October 30, 2023

Thinking ESOPs: Fourth Circuit Narrows Equitable Relief Under ERISA

At a Glance

  • In Rose v. PSA Airlines, Inc., 80 F.4th 488 (4th Cir. 2023), the U.S. Court of Appeals for the Fourth Circuit held that ERISA § 502(a)(3), which permits a claim for “other appropriate equitable relief,” does not allow claims to recover money from a defendant’s general assets.
  • There are other requirements and limitations in ERISA § 502(a)(3) that the Rose decision did not address including that § 502(a)(3) does not simply authorize a claim for “equitable relief”; it authorizes a claim for “other,” appropriate” equitable relief, and relief to remedy a breach of ERISA or a plan.

In Rose v. PSA Airlines, Inc., 80 F.4th 488 (4th Cir. 2023), the U.S. Court of Appeals for the Fourth Circuit held that ERISA § 502(a)(3), which permits a claim for “other appropriate equitable relief,” does not allow claims to recover money from a defendant’s general assets. This Thinking ESOPs discusses the Rose decision and its potential impact on ESOP cases.

The Issue

Congress drafted ERISA to focus largely on those who make final, discretionary decisions about plan management, administration or assets. These are the “fiduciaries,” and they are bound by ERISA’s prohibited-transactions provisions, duties of prudence and loyalty, and other fiduciary requirements. ERISA also has requirements for non-fiduciaries, including disclosure obligations, claims-processing obligations and others. Generally speaking, ERISA does not govern the conduct of non-fiduciaries, or of third parties who are not plan administrators, claims handlers or sponsoring/participating employers.

ERISA’s enforcement provisions, which contain ERISA’s exclusive list of authorized claims or causes of action, have a similar focus. ERISA creates a cause of action for benefits due (§ 520(a)(1)(B)) that typically is brought against a plan, plan administrator, or claims handler, and a cause of action against a fiduciary to recover loss to plan caused by a fiduciary breach (§ 502(a)(2)).

There is a “catchall” cause of action in § 502(a)(3) that allows a participant, beneficiary or fiduciary to sue to enjoin violations of ERISA or a plan or obtain “other appropriate equitable relief” to remedy a breach of ERISA or plan, or enforce ERISA or the terms of a plan. 29 U.S.C. § 1132(a)(3). The Supreme Court has held that a § 502(a)(3) claim can be brought against any category of defendants — it does not need to be a fiduciary, plan, plan administrator or claims handler.

In litigation involving ESOP transactions, § 502(a)(3) is the cause of action that plaintiffs use to bring claims against a selling shareholder. A common claim against a selling shareholder in an ESOP transaction will allege that the seller “knowingly participated” in a prohibited transaction and received more than fair market value for the stock. Some plaintiffs in ESOP transaction cases will seek a variety of supposedly equitable remedies, such as surcharge, disgorgement, a constructive trust, an equitable lien, and recission of the ESOP transaction.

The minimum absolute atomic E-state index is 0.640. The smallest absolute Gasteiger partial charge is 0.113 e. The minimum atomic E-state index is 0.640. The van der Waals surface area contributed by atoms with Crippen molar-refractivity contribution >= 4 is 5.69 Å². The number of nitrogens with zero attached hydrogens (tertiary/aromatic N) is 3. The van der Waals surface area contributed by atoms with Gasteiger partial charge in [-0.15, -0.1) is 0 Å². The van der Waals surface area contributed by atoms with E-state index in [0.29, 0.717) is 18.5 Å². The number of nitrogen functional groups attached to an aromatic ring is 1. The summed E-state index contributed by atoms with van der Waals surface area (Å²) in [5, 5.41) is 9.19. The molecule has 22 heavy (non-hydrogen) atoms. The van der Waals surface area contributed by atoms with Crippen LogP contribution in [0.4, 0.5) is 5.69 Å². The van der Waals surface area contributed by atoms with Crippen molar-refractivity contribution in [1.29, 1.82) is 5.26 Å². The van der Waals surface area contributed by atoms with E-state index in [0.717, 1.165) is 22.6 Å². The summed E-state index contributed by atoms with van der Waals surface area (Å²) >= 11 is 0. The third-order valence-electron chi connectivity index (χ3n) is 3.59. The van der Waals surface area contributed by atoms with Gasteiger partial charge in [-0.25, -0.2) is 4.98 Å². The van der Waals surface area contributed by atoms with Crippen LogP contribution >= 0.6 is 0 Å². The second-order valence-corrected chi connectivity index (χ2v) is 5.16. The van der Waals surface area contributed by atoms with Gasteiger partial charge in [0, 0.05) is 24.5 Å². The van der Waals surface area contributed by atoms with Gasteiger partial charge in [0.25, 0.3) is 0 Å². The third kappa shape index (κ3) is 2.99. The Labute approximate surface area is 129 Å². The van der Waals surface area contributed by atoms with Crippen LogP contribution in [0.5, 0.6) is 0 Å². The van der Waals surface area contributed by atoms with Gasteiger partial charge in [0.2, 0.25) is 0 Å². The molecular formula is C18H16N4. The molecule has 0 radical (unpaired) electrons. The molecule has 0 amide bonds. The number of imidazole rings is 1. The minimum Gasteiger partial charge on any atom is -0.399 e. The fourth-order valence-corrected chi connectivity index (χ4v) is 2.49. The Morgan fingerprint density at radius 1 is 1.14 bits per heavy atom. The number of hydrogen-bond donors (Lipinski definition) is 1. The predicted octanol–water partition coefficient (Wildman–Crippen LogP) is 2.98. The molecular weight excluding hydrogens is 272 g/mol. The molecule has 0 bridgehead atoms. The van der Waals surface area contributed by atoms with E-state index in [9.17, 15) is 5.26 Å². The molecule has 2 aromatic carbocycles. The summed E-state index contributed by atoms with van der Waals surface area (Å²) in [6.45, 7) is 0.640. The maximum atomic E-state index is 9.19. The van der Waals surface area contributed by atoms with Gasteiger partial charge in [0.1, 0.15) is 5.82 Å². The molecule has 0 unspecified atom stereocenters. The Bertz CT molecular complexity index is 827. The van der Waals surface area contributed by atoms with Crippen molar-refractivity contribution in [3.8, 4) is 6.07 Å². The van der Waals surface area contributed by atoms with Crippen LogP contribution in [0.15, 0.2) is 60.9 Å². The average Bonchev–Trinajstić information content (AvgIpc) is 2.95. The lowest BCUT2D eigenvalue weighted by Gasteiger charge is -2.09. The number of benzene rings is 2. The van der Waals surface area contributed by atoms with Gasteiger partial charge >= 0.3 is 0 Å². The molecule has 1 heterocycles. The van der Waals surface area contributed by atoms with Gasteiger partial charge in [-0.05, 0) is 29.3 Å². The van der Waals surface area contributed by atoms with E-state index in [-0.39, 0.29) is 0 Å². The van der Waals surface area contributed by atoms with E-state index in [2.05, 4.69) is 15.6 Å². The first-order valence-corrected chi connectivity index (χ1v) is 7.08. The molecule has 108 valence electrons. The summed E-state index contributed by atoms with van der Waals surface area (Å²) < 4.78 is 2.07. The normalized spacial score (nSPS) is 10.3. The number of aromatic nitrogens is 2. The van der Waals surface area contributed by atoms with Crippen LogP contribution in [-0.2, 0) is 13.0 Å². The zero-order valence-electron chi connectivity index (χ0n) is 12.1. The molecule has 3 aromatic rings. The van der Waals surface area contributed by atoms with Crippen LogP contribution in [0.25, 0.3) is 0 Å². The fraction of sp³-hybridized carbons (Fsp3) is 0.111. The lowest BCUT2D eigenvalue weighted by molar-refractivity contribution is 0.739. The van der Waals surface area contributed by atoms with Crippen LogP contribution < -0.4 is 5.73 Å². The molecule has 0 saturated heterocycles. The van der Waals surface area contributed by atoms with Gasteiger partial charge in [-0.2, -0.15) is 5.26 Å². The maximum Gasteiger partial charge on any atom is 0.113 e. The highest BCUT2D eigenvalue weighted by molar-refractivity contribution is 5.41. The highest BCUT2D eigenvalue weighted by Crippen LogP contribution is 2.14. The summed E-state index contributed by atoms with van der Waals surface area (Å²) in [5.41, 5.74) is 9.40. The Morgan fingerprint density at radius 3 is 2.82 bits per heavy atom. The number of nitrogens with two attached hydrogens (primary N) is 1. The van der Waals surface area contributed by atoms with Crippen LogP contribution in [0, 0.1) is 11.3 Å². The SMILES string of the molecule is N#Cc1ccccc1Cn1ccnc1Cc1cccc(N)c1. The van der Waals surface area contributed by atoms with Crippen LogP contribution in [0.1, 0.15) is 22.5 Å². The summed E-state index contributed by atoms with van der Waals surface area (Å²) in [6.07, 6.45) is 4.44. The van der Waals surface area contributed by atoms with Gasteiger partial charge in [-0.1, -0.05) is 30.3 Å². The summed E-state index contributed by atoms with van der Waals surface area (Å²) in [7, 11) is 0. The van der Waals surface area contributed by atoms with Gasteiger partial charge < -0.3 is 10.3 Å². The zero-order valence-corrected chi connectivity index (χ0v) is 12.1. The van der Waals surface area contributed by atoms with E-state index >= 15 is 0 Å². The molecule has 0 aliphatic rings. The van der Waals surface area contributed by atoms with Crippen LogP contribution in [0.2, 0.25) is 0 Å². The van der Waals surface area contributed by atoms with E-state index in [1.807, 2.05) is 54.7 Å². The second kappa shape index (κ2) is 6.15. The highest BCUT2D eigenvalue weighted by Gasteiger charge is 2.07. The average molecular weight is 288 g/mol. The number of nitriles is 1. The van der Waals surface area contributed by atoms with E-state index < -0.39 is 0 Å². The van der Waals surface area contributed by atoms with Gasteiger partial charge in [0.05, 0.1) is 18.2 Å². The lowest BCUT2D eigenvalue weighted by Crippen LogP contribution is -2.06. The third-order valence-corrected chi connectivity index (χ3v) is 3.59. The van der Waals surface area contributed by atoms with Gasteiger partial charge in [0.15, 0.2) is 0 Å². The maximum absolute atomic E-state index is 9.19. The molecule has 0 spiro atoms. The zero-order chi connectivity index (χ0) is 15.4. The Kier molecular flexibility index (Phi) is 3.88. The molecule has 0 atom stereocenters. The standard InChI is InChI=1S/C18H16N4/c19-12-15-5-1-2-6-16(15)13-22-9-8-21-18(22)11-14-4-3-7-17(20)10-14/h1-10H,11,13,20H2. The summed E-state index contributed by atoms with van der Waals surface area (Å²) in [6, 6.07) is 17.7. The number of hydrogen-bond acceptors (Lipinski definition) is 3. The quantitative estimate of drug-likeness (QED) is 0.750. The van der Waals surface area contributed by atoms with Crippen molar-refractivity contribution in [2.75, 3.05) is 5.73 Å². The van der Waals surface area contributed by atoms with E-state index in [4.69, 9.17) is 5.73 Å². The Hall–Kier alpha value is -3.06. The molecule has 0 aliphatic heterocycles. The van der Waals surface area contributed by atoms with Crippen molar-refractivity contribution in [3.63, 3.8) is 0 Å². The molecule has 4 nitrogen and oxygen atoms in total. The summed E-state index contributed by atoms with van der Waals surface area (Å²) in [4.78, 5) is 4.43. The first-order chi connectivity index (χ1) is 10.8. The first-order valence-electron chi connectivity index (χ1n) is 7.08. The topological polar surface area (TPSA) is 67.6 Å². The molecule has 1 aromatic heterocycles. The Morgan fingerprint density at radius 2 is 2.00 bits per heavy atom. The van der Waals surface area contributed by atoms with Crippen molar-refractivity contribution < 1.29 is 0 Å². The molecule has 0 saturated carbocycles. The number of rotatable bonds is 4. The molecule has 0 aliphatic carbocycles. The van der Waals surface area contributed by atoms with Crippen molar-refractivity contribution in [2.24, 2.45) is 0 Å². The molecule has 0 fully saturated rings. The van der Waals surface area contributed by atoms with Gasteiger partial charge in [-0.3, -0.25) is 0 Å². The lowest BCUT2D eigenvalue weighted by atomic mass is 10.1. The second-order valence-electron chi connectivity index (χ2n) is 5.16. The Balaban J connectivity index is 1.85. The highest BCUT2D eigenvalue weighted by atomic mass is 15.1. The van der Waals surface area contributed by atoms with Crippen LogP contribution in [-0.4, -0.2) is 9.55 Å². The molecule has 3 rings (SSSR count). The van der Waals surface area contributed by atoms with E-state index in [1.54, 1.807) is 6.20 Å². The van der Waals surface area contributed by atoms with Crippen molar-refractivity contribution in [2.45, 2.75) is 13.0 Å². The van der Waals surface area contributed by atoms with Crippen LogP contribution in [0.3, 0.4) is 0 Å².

Courts have struggled with interpreting § 502(a)(3) and deciphering its requirements and limitations. The Supreme Court has made clear in several decisions that § 502(a)(3) only permits equitable claims for equitable relief — i.e., both the claim and the relief must be equitable — and the term “equitable” refers to remedies that “typically” were available when courts were separated into courts of law and courts of equity. There haven’t been separate courts of law in equity in U.S. federal courts since 1938, and the distinction was abolished in England in the early 1800s. There are entire treatises written about the difference between legal remedies and equitable remedies and about the history of the divided courts, but understanding the difference is complicated, and something most lawyers never have to deal with in their careers.

The question before the Fourth Circuit in Rose dealt with the nature of the plaintiff’s claims and requested relief — were they equitable, or were they legal?

The Rose Decision

Rose involved an ERISA lawsuit alleging that defendants improperly denied a claim for health-plan benefits. The plaintiff, who sued on behalf of her son, brought a § 502(a)(3) claim to recover the monetary cost of her son’s heart surgery, which she alleged was wrongfully denied, along with a claim to recover “unjust enrichment” to the defendants for wrongfully retaining money that should have paid for the heart surgery.

The court first addressed the claim to recover the monetary cost of the heart surgery. Although it is common for people to think that a monetary remedy automatically is legal, and not equitable, in nature, the difference between a legal remedy and an equitable remedy is not as simple as a money v. non-money. Historically, courts of equity could award various types of money relief that were equitable in nature. For example, the remedy of “equitable compensation” or “surcharge,” which was essentially a monetary award from a defendant’s general assets, was an equitable remedy that equity courts would award in cases where equity courts had exclusive jurisdiction over a dispute, such as trust disputes that could be brought only in equity courts.

But the fact that some relief could be awarded by a court of equity is not enough to establish that the relief itself was traditionally available in equity. Courts of equity also had “concurrent jurisdiction” with the courts of law over certain types of cases. The distinction between exclusive jurisdiction and concurrent jurisdiction was vital to the Fourth Circuit, because exclusive jurisdiction cases were not traditional cases, but unusual ones. To determine what relief was traditionally available in courts of equity, the Fourth Circuit looked at cases where courts of equity had concurrent jurisdiction, not exclusive jurisdiction.